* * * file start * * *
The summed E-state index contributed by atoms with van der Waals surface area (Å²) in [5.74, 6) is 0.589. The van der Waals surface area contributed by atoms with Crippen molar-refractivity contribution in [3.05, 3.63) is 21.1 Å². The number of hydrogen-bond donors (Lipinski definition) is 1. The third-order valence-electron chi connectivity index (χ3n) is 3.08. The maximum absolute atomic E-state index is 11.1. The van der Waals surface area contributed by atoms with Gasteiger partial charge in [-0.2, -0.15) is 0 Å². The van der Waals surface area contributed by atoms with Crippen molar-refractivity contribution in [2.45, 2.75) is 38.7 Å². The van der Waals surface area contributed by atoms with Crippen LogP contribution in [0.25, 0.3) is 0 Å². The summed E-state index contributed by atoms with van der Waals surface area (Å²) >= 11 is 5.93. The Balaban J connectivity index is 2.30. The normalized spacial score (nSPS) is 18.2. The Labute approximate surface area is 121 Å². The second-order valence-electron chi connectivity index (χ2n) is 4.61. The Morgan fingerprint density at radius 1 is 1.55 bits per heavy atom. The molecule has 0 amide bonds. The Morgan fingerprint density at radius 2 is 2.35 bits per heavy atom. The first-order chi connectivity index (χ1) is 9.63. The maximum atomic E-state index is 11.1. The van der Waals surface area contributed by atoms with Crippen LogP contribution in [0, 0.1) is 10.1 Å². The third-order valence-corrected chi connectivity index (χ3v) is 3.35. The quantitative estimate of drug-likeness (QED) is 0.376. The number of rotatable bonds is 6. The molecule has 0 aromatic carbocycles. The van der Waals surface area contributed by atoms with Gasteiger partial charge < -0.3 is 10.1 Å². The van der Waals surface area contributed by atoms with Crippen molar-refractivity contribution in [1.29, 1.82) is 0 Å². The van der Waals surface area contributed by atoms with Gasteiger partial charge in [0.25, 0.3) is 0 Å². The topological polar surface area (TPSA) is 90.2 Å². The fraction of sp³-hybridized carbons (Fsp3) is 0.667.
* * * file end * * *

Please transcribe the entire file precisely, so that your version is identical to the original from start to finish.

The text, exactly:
The summed E-state index contributed by atoms with van der Waals surface area (Å²) in [5.74, 6) is 0.589. The van der Waals surface area contributed by atoms with Crippen molar-refractivity contribution in [3.05, 3.63) is 21.1 Å². The number of hydrogen-bond donors (Lipinski definition) is 1. The third-order valence-electron chi connectivity index (χ3n) is 3.08. The maximum absolute atomic E-state index is 11.1. The van der Waals surface area contributed by atoms with Gasteiger partial charge in [-0.2, -0.15) is 0 Å². The van der Waals surface area contributed by atoms with Crippen molar-refractivity contribution in [2.45, 2.75) is 38.7 Å². The van der Waals surface area contributed by atoms with Crippen LogP contribution in [0.25, 0.3) is 0 Å². The summed E-state index contributed by atoms with van der Waals surface area (Å²) >= 11 is 5.93. The Balaban J connectivity index is 2.30. The normalized spacial score (nSPS) is 18.2. The Labute approximate surface area is 121 Å². The second-order valence-electron chi connectivity index (χ2n) is 4.61. The Morgan fingerprint density at radius 1 is 1.55 bits per heavy atom. The molecule has 0 amide bonds. The Morgan fingerprint density at radius 2 is 2.35 bits per heavy atom. The first-order chi connectivity index (χ1) is 9.63. The maximum atomic E-state index is 11.1. The van der Waals surface area contributed by atoms with Crippen LogP contribution in [0, 0.1) is 10.1 Å². The third-order valence-corrected chi connectivity index (χ3v) is 3.35. The quantitative estimate of drug-likeness (QED) is 0.376. The number of rotatable bonds is 6. The molecule has 0 aromatic carbocycles. The van der Waals surface area contributed by atoms with Gasteiger partial charge < -0.3 is 10.1 Å². The van der Waals surface area contributed by atoms with Crippen molar-refractivity contribution in [1.29, 1.82) is 0 Å². The van der Waals surface area contributed by atoms with Gasteiger partial charge in [0.25, 0.3) is 0 Å². The topological polar surface area (TPSA) is 90.2 Å². The fraction of sp³-hybridized carbons (Fsp3) is 0.667.